"I wasn't sure about having surgery since I was so young. I had heard that an artificial hip could give out in 10 to 20 years. But when the medicine I was taking stopped working, I figured I had gone as far as I could go with this and decided to go ahead with the surgery. It's a strange feeling to be able to walk without a limp and to walk up and down stairs without grabbing on to the railing."

After being away from sports since his college days, Steve decided it was time to get back in shape and back into the game. Tennis and weight training topped his list of activities to enjoy again. And he did for a while—until arthritis turned his enjoyment into pain.

First signs of pain

Steve first thought something might be wrong when he couldn't make it through a tennis game without feeling pain. He moved around the court just fine. But as soon as he stopped, his left hip would freeze up and hurt. "I would be very stiff, and I would have a hard time walking the next day," he says.

"I thought the stiffness and pain in my hip was just from the stress I was putting on my muscles," Steve says. "But when I changed my exercise routine or stopped working out, the pain was still there. And it was getting worse."

The pain began to interfere with other things in his life. As a teacher, he found it hard to stand and teach all day. "I would have shooting pain up and down my leg and back," he says. "I would have to shift my weight, sit down, or just try to find positions that weren't so painful."

He also found it hard to sleep at night. "The pain would come and go. It wasn't a sharp pain, but a kind of ache that would keep me awake a lot. I could never stay in one position for very long."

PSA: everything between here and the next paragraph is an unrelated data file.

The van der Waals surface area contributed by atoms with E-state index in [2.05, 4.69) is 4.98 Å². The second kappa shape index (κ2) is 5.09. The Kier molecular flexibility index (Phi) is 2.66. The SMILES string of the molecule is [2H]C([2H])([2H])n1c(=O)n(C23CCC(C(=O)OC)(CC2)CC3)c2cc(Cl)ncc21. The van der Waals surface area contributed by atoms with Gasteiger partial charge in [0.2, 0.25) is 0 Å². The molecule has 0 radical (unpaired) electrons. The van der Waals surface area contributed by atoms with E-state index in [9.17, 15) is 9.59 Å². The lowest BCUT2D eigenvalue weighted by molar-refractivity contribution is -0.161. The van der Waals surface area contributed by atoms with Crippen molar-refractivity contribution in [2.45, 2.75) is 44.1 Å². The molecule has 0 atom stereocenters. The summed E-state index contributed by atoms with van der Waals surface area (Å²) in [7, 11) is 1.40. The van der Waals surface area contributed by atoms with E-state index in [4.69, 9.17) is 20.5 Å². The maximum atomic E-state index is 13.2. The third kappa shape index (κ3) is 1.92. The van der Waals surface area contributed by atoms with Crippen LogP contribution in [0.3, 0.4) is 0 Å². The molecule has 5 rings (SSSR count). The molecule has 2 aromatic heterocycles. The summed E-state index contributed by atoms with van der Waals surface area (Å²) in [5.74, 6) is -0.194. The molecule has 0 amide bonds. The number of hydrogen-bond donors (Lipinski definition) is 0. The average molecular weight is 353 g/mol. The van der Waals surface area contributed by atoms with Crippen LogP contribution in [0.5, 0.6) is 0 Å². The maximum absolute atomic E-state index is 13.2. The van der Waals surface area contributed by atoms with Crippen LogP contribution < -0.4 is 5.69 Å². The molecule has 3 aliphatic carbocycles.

Dealing with the pain

For several years, Steve dealt with his pain as best he could, even if that meant he walked with a limp. He would take an over-the-counter pain medicine every day and keep busy to take his mind off the pain.

When Steve couldn't deal with the pain anymore, he went to see a doctor. An X-ray showed that he had arthritis in his hip. Steve's doctor suggested that he have his hip replaced.

Steve was only 46 years old at the time. "I wasn't sure about having surgery since I was so young. I had heard that an artificial hip could give out in 10 to 20 years," he says. "I was worried that I might need to get another one later on. I was also concerned about the risks of having surgery."

Steve decided to wait. He wasn't ready to have the surgery so early in his life. Instead, he started to take a prescription anti-inflammatory medicine to help relieve the pain. It helped for a while.

Time for surgery

"But when the medicine I was taking stopped working, I figured I had gone as far as I could go with this and decided to go ahead with the surgery," Steve says.

At age 55, Steve got a new hip, and he's happy that he did. "I was pretty much pain-free after about a month and a half. It's a strange feeling to be able to walk without a limp and to walk up and down stairs without grabbing onto the railing."

He encourages others who might need surgery to find a doctor they can trust. Steve also says it's important to ask a lot of questions and be clear on the risks and benefits of having the surgery. And, if it's possible, he suggests that people try to relieve the pain with medicine and exercise first, especially if their pain isn't really bad, because it may help for a while.

Even though Steve had to give up playing tennis after his surgery, he's now back to enjoying other activities that once caused him pain. "I could barely make it through a small part of the day," he says. "Now, I can do the things I enjoy again."

Steve's story reflects his experiences as told in an interview. The photograph is not of Steve, to protect his privacy.